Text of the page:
Humans solve intractable problems with incredible technology.
When faced with a river, we build a dam. When faced with rotting meat, we build a refrigerator. When faced with long distances, we build a continent-spanning Interstate Highway System.
And when faced with a plump man invading our homes bearing unwanted junk manufactured by a brainwashed labor force, we invent the Santa Claus Detector.
Patented in 1994, the Santa Claus detector went straight to the root of the issue: the jolly old elf’s entrance via chimney. It proposed hanging a trip wire—or, rather, a trip-ribbon—across the open hearth, attached to a switch in a stocking. When the ribbon was pulled, the light turned on and, voilà, Santa detected.
Truthfully, the patent concerned itself less with catching the felonious Father Christmas than alerting children to his arrival. “According to modern folklore, if a child has behaved during the previous year, Santa Claus will reward the child by placing one or more Christmas presents under the Christmas tree while the child is asleep,” it says:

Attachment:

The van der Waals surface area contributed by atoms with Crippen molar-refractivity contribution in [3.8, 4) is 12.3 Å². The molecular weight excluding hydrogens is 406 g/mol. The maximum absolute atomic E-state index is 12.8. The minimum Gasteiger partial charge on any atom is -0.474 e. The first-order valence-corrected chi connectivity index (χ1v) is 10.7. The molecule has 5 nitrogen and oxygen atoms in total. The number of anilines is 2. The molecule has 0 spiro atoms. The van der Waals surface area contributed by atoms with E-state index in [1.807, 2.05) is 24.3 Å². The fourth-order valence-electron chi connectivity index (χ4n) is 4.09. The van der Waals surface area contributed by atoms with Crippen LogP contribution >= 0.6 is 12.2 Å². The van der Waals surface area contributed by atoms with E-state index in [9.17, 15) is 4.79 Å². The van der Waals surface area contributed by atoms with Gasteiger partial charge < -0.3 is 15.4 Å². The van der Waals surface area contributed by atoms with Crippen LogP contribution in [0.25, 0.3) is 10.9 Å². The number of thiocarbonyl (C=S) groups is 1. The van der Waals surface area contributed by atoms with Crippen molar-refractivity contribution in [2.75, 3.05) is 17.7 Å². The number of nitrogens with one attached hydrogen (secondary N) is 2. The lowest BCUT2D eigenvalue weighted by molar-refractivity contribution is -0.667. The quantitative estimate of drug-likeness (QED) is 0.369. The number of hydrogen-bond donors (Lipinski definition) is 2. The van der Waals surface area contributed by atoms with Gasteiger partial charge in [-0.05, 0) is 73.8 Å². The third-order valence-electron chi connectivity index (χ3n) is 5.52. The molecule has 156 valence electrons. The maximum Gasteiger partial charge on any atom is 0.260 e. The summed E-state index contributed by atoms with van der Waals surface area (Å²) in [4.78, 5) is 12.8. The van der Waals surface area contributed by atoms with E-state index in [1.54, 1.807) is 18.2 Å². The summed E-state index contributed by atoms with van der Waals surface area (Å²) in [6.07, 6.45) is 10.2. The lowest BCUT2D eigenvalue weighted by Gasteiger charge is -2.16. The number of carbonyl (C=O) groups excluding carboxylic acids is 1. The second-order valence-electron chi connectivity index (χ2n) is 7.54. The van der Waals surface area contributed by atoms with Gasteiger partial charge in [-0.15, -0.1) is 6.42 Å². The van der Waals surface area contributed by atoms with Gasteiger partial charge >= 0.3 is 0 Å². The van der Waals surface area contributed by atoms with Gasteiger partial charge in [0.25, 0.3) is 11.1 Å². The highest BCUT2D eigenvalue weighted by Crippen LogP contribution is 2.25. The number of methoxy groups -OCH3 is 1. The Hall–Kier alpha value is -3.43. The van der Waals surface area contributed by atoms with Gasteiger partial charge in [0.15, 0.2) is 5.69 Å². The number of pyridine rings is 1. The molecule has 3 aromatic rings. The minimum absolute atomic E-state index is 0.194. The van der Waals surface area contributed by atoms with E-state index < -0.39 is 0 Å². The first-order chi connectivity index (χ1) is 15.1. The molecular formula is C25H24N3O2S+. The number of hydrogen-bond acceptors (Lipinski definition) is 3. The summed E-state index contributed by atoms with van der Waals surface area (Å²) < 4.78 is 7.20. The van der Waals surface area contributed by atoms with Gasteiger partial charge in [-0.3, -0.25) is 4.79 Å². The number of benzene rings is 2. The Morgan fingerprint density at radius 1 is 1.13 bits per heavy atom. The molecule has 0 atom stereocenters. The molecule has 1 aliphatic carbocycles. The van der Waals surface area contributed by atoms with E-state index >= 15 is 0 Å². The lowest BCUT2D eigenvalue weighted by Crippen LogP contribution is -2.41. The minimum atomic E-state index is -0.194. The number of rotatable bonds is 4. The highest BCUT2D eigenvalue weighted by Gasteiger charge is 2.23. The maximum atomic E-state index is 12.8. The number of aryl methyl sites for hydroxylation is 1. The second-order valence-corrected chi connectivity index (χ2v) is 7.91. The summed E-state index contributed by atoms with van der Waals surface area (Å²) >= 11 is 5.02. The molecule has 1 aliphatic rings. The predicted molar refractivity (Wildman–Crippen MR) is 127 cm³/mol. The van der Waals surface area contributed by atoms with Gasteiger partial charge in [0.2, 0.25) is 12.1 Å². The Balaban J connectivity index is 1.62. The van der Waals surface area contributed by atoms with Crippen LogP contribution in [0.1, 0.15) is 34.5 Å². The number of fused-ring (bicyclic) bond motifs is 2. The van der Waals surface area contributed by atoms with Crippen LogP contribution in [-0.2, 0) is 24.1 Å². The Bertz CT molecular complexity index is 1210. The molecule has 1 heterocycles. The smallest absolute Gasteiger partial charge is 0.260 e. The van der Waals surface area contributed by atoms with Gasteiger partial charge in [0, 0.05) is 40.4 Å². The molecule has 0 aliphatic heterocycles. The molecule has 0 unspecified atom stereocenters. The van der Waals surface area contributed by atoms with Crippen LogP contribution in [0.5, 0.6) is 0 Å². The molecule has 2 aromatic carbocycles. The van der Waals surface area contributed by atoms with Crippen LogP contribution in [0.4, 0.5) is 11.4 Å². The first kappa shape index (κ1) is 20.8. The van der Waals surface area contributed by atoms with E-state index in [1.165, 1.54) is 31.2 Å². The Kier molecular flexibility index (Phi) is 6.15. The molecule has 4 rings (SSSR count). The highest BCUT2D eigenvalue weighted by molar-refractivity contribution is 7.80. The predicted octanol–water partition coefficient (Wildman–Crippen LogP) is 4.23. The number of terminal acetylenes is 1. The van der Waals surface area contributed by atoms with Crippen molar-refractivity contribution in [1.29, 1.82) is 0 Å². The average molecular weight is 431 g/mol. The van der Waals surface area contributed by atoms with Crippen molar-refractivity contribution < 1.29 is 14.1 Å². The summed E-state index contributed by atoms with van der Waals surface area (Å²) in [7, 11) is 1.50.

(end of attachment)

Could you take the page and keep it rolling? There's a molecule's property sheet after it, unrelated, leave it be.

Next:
The stockings are hung by the fireplace (i.e., where Santa enters) and are also filled with small presents and/or treats by Santa upon his arrival. […] Thus, in the minds of young children, Santa Claus’ arrival is denoted by the presence of Christmas presents under the tree and/or Christmas stockings filled with treats.
But the patent soon stumbles upon a lacuna in our Preparatory Equipment for the Arrival of Santa:
However, none of these customary practices, nor any prior art arrangements known to applicant, provides a Christmas stocking which is capable of being selectively illuminated to signal the arrival of Santa Claus.
Egad, they don’t!
Furthermore, there are no such prior art arrangements known to applicant which includes a light, transmissive, three-dimensional, hollow, recognizable character rendition which is capable of being illuminated to signal the arrival of Santa Claus.
Indeed. Some Americans celebrated Christmas for two centuries without ever welcoming a “light, transmissive, three-dimensional, hollow, recognizable character rendition” of a fourth-century saint into their homes. How did they manage?
Well, we have it now and we all get by. And, as the owner of the patent stopped paying its fees sometime over the last two decades, its design has entered the public domain. You, too, can install a Santa Claus Detector in your home, and you won’t even be breaking the law.
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